Rich countries to up taxes, US needs rethink – OECD

PARIS, Dec 15 (BestGrowthStock) – The United States requires a
“fundamental rethink” of its tax system, and many industrialised
countries will have to raise taxes above pre-crisis levels to
reduce their deficits, the OECD said on Wednesday.
Jeffrey Owens, director of the Organisation of Economic
Co-operation and Development’s tax policy centre, said many of
its 34 member states would seek to increase tax revenues as debt
levels in many countries approached 100 percent of GDP.
“These are figures that we have not seen in peace time,”
Owens told a news conference.

“Any package to solve the current deficit situation in most
countries will require an increase in taxation, and in many it
will require tax increases that go beyond the level prior to the
crisis,” he said.

President Barack Obama’s decision this month to roll over
Bush-era income tax breaks for millions of Americans was a
“political compromise” which should have a stimulative effect on
the economy, Owens added.

But with the third-lowest overall tax level in the OECD,
behind only Mexico and Chile, Owens said the United States
needed radical change in order to reduce its deficit.

The U.S. deficit stood at 8.9 percent of GDP in the last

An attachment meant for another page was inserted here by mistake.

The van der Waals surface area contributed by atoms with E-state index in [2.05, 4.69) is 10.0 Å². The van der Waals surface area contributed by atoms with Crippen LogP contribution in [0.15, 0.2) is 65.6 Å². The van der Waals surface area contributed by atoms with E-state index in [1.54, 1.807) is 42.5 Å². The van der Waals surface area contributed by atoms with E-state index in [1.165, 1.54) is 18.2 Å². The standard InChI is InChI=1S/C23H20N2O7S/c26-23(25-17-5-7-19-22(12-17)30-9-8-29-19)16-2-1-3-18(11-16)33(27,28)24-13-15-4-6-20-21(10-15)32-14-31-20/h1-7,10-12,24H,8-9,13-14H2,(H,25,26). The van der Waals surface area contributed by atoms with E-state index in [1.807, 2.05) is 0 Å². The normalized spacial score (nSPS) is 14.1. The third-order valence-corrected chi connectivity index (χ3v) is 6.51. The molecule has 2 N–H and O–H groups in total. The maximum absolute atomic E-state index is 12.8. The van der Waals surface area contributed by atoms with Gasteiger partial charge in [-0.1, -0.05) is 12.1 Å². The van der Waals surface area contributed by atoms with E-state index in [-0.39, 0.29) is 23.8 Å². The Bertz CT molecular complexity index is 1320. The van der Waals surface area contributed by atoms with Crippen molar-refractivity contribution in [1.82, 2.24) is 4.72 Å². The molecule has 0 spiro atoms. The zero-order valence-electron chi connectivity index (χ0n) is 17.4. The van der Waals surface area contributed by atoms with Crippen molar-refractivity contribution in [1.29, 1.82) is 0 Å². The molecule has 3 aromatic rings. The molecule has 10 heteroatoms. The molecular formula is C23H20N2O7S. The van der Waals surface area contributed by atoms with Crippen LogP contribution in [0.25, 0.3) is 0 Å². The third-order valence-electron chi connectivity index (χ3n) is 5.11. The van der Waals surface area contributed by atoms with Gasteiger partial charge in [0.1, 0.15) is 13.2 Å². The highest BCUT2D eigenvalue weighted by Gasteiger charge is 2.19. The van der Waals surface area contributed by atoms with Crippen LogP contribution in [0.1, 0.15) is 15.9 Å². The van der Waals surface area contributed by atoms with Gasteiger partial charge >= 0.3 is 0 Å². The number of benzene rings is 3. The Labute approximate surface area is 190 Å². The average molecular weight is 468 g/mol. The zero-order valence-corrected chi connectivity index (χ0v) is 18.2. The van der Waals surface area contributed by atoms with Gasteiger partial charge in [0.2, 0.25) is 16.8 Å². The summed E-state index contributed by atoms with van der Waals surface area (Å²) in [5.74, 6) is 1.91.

fiscal year. The federal debt is headed towards nearly $14
trillion.

“Part of that resolution of the deficit will involve a
fundamental rethink of the United States tax system. How can it
be more competitive?” said Owens, noting that the United States
had the highest corporate tax rate in the OECD.

A panel appointed by Obama to study deficit reduction called
for a broad overhaul of the U.S. tax code to lower rates while
eliminating tax breaks for favoured groups. [ID:nN10293996]

Owens said the OECD recommended moves to cut tax rates and
broaden the tax base and in particular was urging its members to
move away from taxes on income and profits, which could result
in economic distortions, towards taxes on consumption and
environmental levies.

Stephen Matthews, the OECD’s chief tax economist, noted the
crisis had resulted in an unprecedented fall in the tax burden
in OECD countries last year of around 1 percentage point of GDP,
returning the tax to GDP ratio to levels last seen in the early
1990s.

In Spain, one of the worst affected countries, the tax
burden had slumped by a colossal 7 percentage points of GDP from
2007-2009, he said.

For France, which has more taxes than any other country in
the OECD, Owens called for a simplification of the tax system
and a reduction in exemptions.
(Reporting by Daniel Flynn)

Rich countries to up taxes, US needs rethink – OECD